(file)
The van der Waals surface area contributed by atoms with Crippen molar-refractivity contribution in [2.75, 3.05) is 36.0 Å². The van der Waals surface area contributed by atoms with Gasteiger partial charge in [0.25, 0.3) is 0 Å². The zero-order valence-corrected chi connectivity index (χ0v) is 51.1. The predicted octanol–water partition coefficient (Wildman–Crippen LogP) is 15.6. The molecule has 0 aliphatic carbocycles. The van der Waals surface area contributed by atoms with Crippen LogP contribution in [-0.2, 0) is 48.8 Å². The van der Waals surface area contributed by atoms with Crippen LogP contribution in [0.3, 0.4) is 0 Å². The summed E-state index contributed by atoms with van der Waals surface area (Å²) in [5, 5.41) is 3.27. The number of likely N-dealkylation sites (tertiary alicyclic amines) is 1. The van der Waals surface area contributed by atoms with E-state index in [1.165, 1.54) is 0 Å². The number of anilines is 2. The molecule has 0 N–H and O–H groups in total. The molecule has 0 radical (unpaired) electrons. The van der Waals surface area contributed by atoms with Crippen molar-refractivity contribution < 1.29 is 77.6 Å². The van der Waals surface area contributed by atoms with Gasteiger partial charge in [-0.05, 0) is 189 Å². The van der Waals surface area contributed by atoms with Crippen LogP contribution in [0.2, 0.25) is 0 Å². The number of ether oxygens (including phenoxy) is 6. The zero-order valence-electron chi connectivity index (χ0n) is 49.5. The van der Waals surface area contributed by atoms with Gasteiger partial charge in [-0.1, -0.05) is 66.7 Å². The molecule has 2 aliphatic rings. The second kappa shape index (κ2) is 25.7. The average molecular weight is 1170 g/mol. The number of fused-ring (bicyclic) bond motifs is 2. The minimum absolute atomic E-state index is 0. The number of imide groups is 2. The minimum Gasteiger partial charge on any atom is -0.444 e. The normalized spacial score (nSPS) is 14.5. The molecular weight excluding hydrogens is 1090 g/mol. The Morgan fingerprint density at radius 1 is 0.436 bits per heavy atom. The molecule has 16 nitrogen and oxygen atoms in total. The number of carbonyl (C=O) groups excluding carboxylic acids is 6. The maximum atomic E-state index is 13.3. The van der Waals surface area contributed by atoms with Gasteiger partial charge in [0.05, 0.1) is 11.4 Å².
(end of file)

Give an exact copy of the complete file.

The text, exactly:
The van der Waals surface area contributed by atoms with Crippen molar-refractivity contribution in [2.75, 3.05) is 36.0 Å². The van der Waals surface area contributed by atoms with Gasteiger partial charge in [0.25, 0.3) is 0 Å². The zero-order valence-corrected chi connectivity index (χ0v) is 51.1. The predicted octanol–water partition coefficient (Wildman–Crippen LogP) is 15.6. The molecule has 0 aliphatic carbocycles. The van der Waals surface area contributed by atoms with Crippen LogP contribution in [-0.2, 0) is 48.8 Å². The van der Waals surface area contributed by atoms with Crippen LogP contribution in [0.3, 0.4) is 0 Å². The summed E-state index contributed by atoms with van der Waals surface area (Å²) in [5, 5.41) is 3.27. The number of likely N-dealkylation sites (tertiary alicyclic amines) is 1. The van der Waals surface area contributed by atoms with E-state index in [1.165, 1.54) is 0 Å². The number of anilines is 2. The molecule has 0 N–H and O–H groups in total. The molecule has 0 radical (unpaired) electrons. The van der Waals surface area contributed by atoms with Crippen molar-refractivity contribution < 1.29 is 77.6 Å². The van der Waals surface area contributed by atoms with Gasteiger partial charge in [-0.05, 0) is 189 Å². The van der Waals surface area contributed by atoms with Crippen LogP contribution in [0.2, 0.25) is 0 Å². The number of ether oxygens (including phenoxy) is 6. The zero-order valence-electron chi connectivity index (χ0n) is 49.5. The van der Waals surface area contributed by atoms with Gasteiger partial charge in [-0.1, -0.05) is 66.7 Å². The molecule has 2 aliphatic rings. The second kappa shape index (κ2) is 25.7. The average molecular weight is 1170 g/mol. The number of fused-ring (bicyclic) bond motifs is 2. The minimum absolute atomic E-state index is 0. The number of imide groups is 2. The minimum Gasteiger partial charge on any atom is -0.444 e. The normalized spacial score (nSPS) is 14.5. The molecular weight excluding hydrogens is 1090 g/mol. The Morgan fingerprint density at radius 1 is 0.436 bits per heavy atom. The molecule has 16 nitrogen and oxygen atoms in total. The number of carbonyl (C=O) groups excluding carboxylic acids is 6. The maximum atomic E-state index is 13.3. The van der Waals surface area contributed by atoms with Gasteiger partial charge in [0.05, 0.1) is 11.4 Å².